1. Your product is your message: hopefully you are proud of what you market and feel it has value over the competition, as it will be increasingly hard to hide from it. Consumer opinions will continue to grow in importance and influence. Successful brands will not shy away from product trial but embrace it and create programs that help happy consumers advocate.
  2. People are influenced by their peers: in Crowdtap's recently released white paper, The Power of Peer Influence, we explain why Peer Influence is the most trusted and powerful source of product information. A person's tight-knit group of real friends is key to product decisions and now, thanks to social technology, peer influence is scalable and measurable.
  3. Do more faster, smarter, better: while always something to strive for, working smarter and faster will soon be required for success. The Age of Discovery means continually learning about new products. Marketers will need to develop more products, evolve them more rapidly, segment them to smaller audiences and communicate in real-time.
  4. Real-time data is king: with so much to do, marketers will need to stay close to their consumers at all times. Quarterly studies and focus groups are outdated before they're complete, so maintaining an open dialogue and monitoring external data sources in real-time becomes essential.
  5. Tech is the new 30-second spot: perhaps Mark Zuckerberg is not as sexy as Don Draper, but the reality is, a marketer's job will revolve much more around utilizing and understanding technology than it will be about winning at Cannes. Those with a deep understanding of the interplay between technology and consumers will be well positioned for success.

Just as the Internet has completely changed business models like the music industry's in a brief period of time, social communications stand to completely change how people make purchasing decisions. While solid ROIs can still be made focusing on the way things have always been done, that will continue to change quickly.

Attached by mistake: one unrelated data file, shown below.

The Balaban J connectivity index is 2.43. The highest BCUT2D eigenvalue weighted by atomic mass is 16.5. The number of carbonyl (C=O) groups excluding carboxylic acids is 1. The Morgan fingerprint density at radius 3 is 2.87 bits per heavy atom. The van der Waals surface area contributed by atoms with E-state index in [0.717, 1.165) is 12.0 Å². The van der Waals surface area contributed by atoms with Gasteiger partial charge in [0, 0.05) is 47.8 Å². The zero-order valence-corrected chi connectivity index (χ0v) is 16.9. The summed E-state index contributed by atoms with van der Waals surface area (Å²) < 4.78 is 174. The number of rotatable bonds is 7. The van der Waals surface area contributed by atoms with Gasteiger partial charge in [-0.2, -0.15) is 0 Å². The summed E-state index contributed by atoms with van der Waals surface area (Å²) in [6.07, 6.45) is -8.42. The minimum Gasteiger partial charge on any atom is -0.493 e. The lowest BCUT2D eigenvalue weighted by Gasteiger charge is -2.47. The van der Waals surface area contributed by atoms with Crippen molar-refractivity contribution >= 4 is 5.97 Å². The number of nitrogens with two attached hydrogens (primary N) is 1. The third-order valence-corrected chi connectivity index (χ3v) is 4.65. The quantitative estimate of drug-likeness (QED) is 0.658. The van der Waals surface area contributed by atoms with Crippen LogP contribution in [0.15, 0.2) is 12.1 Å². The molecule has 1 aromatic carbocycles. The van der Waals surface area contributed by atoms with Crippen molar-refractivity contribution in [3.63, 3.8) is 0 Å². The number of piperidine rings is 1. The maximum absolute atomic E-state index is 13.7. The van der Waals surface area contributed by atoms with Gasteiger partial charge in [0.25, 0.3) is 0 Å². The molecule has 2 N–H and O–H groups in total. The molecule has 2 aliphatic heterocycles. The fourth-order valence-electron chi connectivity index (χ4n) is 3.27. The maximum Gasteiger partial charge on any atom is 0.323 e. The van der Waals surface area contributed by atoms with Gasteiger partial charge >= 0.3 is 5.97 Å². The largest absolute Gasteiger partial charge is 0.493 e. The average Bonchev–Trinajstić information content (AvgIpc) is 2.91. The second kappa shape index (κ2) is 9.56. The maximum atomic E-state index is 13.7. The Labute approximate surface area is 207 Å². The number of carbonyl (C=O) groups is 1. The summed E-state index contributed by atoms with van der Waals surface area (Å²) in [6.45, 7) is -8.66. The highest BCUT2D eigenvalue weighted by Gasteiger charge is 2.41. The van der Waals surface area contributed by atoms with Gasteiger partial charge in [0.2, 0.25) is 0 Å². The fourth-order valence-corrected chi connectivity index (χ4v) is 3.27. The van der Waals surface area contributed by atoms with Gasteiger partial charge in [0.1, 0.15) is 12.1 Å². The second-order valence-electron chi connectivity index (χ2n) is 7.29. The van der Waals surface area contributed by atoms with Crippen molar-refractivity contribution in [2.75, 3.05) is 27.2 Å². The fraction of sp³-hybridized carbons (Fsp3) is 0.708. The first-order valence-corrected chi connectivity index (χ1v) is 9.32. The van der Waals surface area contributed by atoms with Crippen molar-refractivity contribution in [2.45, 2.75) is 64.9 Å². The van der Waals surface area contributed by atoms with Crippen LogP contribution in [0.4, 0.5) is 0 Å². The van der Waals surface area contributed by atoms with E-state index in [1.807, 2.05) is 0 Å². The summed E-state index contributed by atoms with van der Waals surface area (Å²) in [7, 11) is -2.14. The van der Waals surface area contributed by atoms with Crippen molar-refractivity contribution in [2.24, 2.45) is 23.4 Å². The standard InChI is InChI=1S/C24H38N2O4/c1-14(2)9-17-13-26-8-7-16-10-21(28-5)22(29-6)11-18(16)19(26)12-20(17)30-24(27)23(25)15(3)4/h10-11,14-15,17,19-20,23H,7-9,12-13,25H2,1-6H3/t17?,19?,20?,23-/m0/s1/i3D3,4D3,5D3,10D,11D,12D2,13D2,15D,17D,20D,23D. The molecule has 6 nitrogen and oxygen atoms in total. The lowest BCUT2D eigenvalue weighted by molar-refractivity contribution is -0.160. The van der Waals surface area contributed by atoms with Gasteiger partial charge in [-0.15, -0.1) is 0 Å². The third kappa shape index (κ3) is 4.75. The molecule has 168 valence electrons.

With this new age comes many challenges and many opportunities. In several years from now expect there to be many new leaders and continual new entrants that evolve with a deep understanding of how consumers are now influenced.

Brandon Evans is the CEO and Founder of Crowdtap, the influencer marketing platform. Follow Brandon on twitter @brandone.

[Image: Flickr user Vincent van der Pas]

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5 Comments

  • Marketeer

    It's not unusual to come across those that offer the "latest information" in the "new world of marketing" and the unfounded facts they propose as truth.

    Just another one jumping on the social media bandwagon and proclamations of the way Facebook will change marketing. There's only one small problem... FB marketing is not getting the proclaimed response. The figures tell the real story. Of course, that's why GM also dropped the ad budget for FB marketing.

    Yes, some people are better informed today. However, the vast majority are still enticed with good old fashioned marketing concepts that have worked for hundreds of years. After all, you can't change human nature and that's the basis of all marketing.

  • Dr. Brian Monger

    The first recorded advertisement that Ad Age could think of may be in 1704 - but they were certainly advertising in Roman times.  There are references to it.

    Promotion - as a more general term - is as old as marketing - which is as old as selling spears or meat etc.

    The Product is the message?  That would still be the "benefits"

    While it has some interesting concepts it needs more work I suggest.

    It would be nice to know what Brandons background in marketing is I think

  • markval

    This model that is described here is the same as 6 years ago.
    What is changing now is how you answer and participate with your consumer.. simply put, not shy of common sense.
    .